Craniofacial Distraction System

Since its introduction to craniomaxillofacial surgery in the early 1990s, distraction osteogenesis (DO) has become an increasingly popular technique in the correction of congenital and posttraumatic deformities of the mandible by gradually initiating and controlling new bone growth and expansion of the surrounding soft tissues. Most common amongst the numerous congenital craniofacial anomalies which result in an undersized or retrusive mandible are Treacher Collins syndrome, Pierre Robins Sequence (PRS), Nagers syndrome and hemifacial microsomia. Associated with, and directly related to the bony hypoplasis are serious airway, nutrition and sleeping disorders, which can often be life threatening.

Distraction osteogenesis has become the subject of AO events such as the Advanced Course in Hong Kong in November 2007 or the first Distraction Experts’ Symposium in Naples, Italy, in September 2007, where craniomaxillofacial surgeons from eight different countries discussed their experience using different distraction systems with a focus on the potential improvement of existing systems.

The clinical feedback obtained over the past years from surgeons with experience in DO has led to the development of the new CMF distraction system (Fig 1).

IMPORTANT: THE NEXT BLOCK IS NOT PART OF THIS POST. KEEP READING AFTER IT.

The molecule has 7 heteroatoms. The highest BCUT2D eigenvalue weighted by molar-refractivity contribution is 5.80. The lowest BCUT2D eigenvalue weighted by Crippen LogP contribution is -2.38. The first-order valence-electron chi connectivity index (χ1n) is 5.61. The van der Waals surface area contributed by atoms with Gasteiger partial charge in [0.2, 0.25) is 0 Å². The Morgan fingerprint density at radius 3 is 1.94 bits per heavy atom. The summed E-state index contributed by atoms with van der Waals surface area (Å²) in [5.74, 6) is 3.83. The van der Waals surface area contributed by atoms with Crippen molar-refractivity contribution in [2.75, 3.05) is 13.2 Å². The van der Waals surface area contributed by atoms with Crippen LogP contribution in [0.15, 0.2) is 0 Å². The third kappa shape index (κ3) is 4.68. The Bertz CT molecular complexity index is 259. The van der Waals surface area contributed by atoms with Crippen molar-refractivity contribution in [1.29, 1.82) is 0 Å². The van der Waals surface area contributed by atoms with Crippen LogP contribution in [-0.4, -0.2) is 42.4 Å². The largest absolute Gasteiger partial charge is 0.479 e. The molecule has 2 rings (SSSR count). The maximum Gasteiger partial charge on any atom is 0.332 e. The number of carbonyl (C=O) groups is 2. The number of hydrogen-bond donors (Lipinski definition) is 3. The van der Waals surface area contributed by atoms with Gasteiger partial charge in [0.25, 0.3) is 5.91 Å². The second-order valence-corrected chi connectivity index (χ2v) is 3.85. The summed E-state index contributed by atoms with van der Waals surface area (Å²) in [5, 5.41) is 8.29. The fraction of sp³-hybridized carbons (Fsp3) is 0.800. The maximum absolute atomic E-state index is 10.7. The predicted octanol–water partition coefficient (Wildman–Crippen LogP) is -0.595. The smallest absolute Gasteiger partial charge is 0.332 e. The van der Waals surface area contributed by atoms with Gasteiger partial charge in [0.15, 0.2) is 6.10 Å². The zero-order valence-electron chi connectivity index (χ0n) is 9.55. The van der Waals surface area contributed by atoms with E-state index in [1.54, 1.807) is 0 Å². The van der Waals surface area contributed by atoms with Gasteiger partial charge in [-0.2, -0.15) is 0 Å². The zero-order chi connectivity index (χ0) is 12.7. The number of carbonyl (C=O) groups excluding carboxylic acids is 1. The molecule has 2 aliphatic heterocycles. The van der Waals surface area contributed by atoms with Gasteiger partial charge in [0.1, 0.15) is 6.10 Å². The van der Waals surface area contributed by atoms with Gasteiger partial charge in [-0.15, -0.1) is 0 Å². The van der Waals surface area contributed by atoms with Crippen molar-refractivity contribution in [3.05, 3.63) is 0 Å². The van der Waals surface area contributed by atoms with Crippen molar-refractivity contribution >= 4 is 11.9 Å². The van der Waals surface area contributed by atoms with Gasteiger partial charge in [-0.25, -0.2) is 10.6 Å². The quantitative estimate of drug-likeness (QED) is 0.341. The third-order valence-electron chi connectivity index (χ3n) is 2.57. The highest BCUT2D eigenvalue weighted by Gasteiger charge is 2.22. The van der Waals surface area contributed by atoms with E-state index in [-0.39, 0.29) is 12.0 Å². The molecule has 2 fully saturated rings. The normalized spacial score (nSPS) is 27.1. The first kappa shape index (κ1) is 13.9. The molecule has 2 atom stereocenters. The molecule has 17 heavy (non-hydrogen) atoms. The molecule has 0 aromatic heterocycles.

> Please note that the new CMF Distractor has received approval in 2019.

A modular family of internal distraction osteogenesis devices that are used to gradually lengthen the mandibular body and ramus. Each device, when assembled, is comprised of a distractor body, two footplates, and a machine screw to secure the assembly. The system also includes optional activation arms, which can be attached to the activation end of the device to move the point of activation to an area accessible by the activation instrument. Additionally this arm can be removed during the phase of consolidation (Fig 2).

The new CMF distraction system includes two configurations of distractor bodies: The AB (center translating) distractor and the BC (end translating) distractor. Both distractor bodies have an internal threaded lead screw, which engages the threaded footplates.

The AB distractor (Fig 3) is designed for placement on both sides of the osteotomy, ie, at the anterior side or midbody of the mandible. In contrast the BC distractor is designed to be used when most of the distractor body can be placed on one side of the osteotomy, ie, at the posterior body or ramus for advancement of the mandibular body, while leaving the temporomandibular segment motionless.

The AB distractor works with two footplates marked as "A" and "B". Both footplates are initially threaded to the center of the lead screw. When the device is activated, the two footplates move away from each other in opposite directions along the lead screw.

The BC distractor (Fig 4) uses a "B" footplate which is threaded onto the lead screw and a nonthreaded "C" footplate, which is attached over the end of the distractor body with a machine screw. When the device is activated, the "B" footplate moves along the lead screw, separating it from the "C" footplate, which remains motionless.